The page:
With the DCC system, not only is it capable of no more than 5 amps, but it also has circuit breaker protection that limits the output to 5 amps. That way, if a short occurs and current flow exceeds the limit, it shuts off the output. Unlike a circuit breaker in your home, you don't have to reset it manually. The system will 'test' its output every couple of seconds, and if it sees that the load trying to draw more than its limit is not there, it restores the power.
Every device you connect to that DCC system will draw current. If you have an LED to light a building that draws 20 mA (see below for how you do that), then your 5 A power supply has the capability of powering 250 of these before you reach its limit. Of course, the big power draw will come from your locomotives. I model in N scale, so most locomotive decoders tend to be rated for 1 A of maximum current, though most of my locomotives only draw about a third of that. If not actually moving and with all lighting off, the locomotive's decoder will only draw a few milliamps. I've never actually measured it, but I use current sensing block detection and the detectors usually cannot detect a locomotive stopped with no lighting. Not a problem for me, as my rolling stock has detectable wheelsets, but it is something I need to be aware of.
Your Ohm's law equation (R=E/I) is useful to know, but turned around so that you can calculate I from the other two: I=E/R
Also, for LED calculations (see below), you will need to find out R from E and I, so your original equation will be needed.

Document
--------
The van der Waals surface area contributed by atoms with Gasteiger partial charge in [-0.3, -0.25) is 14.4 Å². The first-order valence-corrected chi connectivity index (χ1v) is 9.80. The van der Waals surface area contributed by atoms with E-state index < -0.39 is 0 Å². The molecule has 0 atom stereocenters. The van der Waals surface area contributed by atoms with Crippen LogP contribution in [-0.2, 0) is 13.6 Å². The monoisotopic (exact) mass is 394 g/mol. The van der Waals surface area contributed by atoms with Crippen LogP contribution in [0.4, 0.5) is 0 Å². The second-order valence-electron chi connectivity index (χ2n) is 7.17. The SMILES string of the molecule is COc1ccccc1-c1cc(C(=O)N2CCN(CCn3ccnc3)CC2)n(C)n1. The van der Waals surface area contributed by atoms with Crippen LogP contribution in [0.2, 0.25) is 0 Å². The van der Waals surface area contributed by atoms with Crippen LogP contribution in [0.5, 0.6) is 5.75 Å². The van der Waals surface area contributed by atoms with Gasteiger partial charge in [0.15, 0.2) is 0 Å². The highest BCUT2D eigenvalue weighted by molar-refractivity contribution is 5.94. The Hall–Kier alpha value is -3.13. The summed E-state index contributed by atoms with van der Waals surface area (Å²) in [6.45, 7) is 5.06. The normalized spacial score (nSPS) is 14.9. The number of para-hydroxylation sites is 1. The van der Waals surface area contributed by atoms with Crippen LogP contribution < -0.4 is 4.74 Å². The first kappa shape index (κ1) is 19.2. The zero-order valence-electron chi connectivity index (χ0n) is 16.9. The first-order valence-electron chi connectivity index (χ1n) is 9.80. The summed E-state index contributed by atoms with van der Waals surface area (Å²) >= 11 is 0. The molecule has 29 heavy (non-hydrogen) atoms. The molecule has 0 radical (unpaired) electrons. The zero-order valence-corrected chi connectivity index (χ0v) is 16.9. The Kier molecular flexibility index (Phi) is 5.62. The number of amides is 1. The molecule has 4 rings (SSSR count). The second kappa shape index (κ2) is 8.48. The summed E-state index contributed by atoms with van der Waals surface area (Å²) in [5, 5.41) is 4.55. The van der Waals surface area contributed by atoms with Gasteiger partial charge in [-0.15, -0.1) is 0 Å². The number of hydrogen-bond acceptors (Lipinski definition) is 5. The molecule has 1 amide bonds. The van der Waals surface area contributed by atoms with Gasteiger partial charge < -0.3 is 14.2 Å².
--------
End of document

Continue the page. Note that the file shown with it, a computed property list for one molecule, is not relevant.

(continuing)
Given a load of a certain resistance, R and a supply voltage of E, you can calculate the current it will draw.
Now, for LEDs, you cannot simply measure their resistance. In fact, if you just hooked them up to the power, they would be instantly damaged (unless they have internal current-limiting resistors). An LED requires a current flow through them, and a relatively-fixed voltage drop will occur across it. This voltage drop will vary from one type of LED to the next, but it is generally between 1 and 2 volts. I like to use 1.5 volts as a rule of thumb as a starting point for figuring out the resistor needed to limit its current. As for that current limit, LEDs have a maximum current and if you exceed it, it will be destroyed. I like to keep the current under half of its limit, if I know it. More likely, you may know a rating of its brightness at a certain current (e.g.: 120 MCD at 15 mA). This rating will be well below the maximum current, so don't worry about being too close for comfort.
For another rule of thumb, most LEDs tend to have maximum currents above 30 mA, but many recent LEDs, especially white ones, will provide all the light you need down at 10 mA.
So, here is how you go about figuring out the resistance you need:
1) Take the voltage of the power supply that will be powering it, and subtract 1.5 (the rule of thumb voltage drop the LED will take up). Let's say this is 16 volts, so you will have 14.5 volts from this.